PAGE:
During the year, the hard work of all the laborers around our family dinner table was lost on me. Except for Labor Day weekend when we celebrated the working life.
My grandfathers, father, mother, aunts and uncles were all union laborers. To me, Labor Day is for the people that keep this country and its economy running – like my Aunt Ruth.
She worked hard, but wasn’t accepted everywhere.
Born Eulalia, but called by her middle name, Ruth was the first woman to work in the General Motors plant in Tilton, Illinois. Mabel, her “beauty operator,” looked the other way when Aunt Ruth showed up in her salon straight from GM wearing her men’s work clothes, Million Dollar Red Revlon lipstick and a filmy grime she picked up in the plant that day.
None of this mattered to Mabel, who also let her clientele (like Aunt Ruth) smoke in her shop that really was her living room with a sink and a few mirrors.
When Mabel closed her shop one week to attend to an ailing relative, Aunt Ruth had no choice but to look for another beauty operator.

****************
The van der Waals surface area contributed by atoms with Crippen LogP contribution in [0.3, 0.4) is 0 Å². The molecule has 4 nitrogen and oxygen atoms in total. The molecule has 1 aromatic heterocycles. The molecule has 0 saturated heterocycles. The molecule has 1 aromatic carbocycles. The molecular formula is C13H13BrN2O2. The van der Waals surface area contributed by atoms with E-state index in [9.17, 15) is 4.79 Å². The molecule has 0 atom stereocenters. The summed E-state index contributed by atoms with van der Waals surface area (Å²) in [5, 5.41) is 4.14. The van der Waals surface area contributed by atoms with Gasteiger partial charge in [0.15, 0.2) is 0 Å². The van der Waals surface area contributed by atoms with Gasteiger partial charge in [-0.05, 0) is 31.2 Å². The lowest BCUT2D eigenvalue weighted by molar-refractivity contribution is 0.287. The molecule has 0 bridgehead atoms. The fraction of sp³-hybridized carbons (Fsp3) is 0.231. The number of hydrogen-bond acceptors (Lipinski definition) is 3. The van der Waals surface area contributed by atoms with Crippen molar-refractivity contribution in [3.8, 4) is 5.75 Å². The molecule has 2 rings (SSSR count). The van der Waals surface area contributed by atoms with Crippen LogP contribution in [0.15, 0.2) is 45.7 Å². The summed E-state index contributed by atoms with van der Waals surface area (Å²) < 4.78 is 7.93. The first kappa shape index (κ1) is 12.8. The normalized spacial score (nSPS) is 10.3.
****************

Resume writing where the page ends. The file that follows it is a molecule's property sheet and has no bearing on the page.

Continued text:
Following her routine of going straight to the beauty shop after working in the plant, Aunt Ruth walked into a real salon on Main Street.
Although her hair turned out okay, the result wasn’t pretty.
For years we had to hear about how those ladies treated her. They couldn’t believe a woman came into their salon wearing dirty men’s work clothes.
She didn’t get kicked out, but she was asked not to come back. And, Mabel never closed her shop to Aunt Ruth again. Aunt Ruth retired and became our family's second driver and second mother. Today, I appreciate all she went through as a laborer and a woman pioneer.
Last year, we took a nostalgic trip back down Route One. Read about our adventures with beauty queens, tractors, Elvin and a hot air balloon.